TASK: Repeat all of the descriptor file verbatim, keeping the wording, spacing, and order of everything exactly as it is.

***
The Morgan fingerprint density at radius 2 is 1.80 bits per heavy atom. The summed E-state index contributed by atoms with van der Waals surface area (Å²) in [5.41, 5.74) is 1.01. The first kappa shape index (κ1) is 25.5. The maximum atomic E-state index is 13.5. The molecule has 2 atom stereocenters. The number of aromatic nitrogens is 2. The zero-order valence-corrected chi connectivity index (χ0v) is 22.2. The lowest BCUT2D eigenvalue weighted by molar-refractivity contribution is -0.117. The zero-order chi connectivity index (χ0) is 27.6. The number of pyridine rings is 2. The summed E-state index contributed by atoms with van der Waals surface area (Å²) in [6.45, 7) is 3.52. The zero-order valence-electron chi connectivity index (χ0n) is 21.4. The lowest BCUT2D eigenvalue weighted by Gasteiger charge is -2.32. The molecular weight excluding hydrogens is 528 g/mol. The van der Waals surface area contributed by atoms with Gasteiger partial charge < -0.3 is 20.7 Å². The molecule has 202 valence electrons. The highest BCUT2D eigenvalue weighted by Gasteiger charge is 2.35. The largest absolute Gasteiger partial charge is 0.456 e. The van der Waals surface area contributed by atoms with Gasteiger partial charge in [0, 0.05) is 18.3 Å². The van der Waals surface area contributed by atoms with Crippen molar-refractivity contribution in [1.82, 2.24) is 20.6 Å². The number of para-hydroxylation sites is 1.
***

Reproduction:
The Morgan fingerprint density at radius 2 is 1.80 bits per heavy atom. The summed E-state index contributed by atoms with van der Waals surface area (Å²) in [5.41, 5.74) is 1.01. The first kappa shape index (κ1) is 25.5. The maximum atomic E-state index is 13.5. The molecule has 2 atom stereocenters. The number of aromatic nitrogens is 2. The zero-order valence-corrected chi connectivity index (χ0v) is 22.2. The lowest BCUT2D eigenvalue weighted by molar-refractivity contribution is -0.117. The zero-order chi connectivity index (χ0) is 27.6. The number of pyridine rings is 2. The summed E-state index contributed by atoms with van der Waals surface area (Å²) in [6.45, 7) is 3.52. The zero-order valence-electron chi connectivity index (χ0n) is 21.4. The lowest BCUT2D eigenvalue weighted by Gasteiger charge is -2.32. The molecular weight excluding hydrogens is 528 g/mol. The van der Waals surface area contributed by atoms with Gasteiger partial charge < -0.3 is 20.7 Å². The molecule has 202 valence electrons. The highest BCUT2D eigenvalue weighted by Gasteiger charge is 2.35. The largest absolute Gasteiger partial charge is 0.456 e. The van der Waals surface area contributed by atoms with Gasteiger partial charge in [0, 0.05) is 18.3 Å². The van der Waals surface area contributed by atoms with Crippen molar-refractivity contribution in [1.82, 2.24) is 20.6 Å². The number of para-hydroxylation sites is 1.